The heads of many Jewish settlements in Judea and Samaria on Monday said they will continue authorizing new building projects in their communities, despite a 10-month settlement freeze declared by Prime Minister Benjamin Netanyahu last week.
At their third emergency gathering since Netanyahu's announcement, the settler leaders labeled the prime minister's decision "illegitimate, immoral, inhuman and anti-Zionist."
They threatened to forcibly deny entry to their communities to government inspectors.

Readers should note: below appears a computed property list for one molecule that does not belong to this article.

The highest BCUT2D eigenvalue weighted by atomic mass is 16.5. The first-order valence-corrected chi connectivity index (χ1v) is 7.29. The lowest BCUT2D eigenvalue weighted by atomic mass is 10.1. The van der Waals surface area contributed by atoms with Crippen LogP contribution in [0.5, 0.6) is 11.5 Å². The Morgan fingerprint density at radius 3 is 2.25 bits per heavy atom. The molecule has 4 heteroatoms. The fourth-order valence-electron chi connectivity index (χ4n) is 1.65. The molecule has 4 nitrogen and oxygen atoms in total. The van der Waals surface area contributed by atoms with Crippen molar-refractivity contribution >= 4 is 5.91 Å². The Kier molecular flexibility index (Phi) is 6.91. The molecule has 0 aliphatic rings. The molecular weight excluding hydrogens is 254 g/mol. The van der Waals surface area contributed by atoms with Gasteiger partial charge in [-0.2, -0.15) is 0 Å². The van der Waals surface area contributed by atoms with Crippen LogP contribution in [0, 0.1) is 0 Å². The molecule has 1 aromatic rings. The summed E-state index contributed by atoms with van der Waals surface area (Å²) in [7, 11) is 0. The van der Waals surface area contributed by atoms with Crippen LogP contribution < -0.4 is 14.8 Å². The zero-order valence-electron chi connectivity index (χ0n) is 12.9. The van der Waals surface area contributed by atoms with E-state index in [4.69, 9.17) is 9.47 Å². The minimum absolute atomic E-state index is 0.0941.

Representatives from Netanyahu's office refused to respond to queries by The Jerusalem Post regarding the settler position.
Netanyahu announced the partial settlement freeze under tremendous US pressure. While he and other government officials say it will demonstrate to the world that the true obstacle to peace is Palestinian intransigence, many fear that once a concession has been made, the international community will not allow Israel to take it back.
The Jewish communities in Judea and Samaria are by far the fastest growing sector of Israeli society, and the settlement freeze is stifling them and threatening to put a lot of laborers, including thousands of Palestinians, out of a job.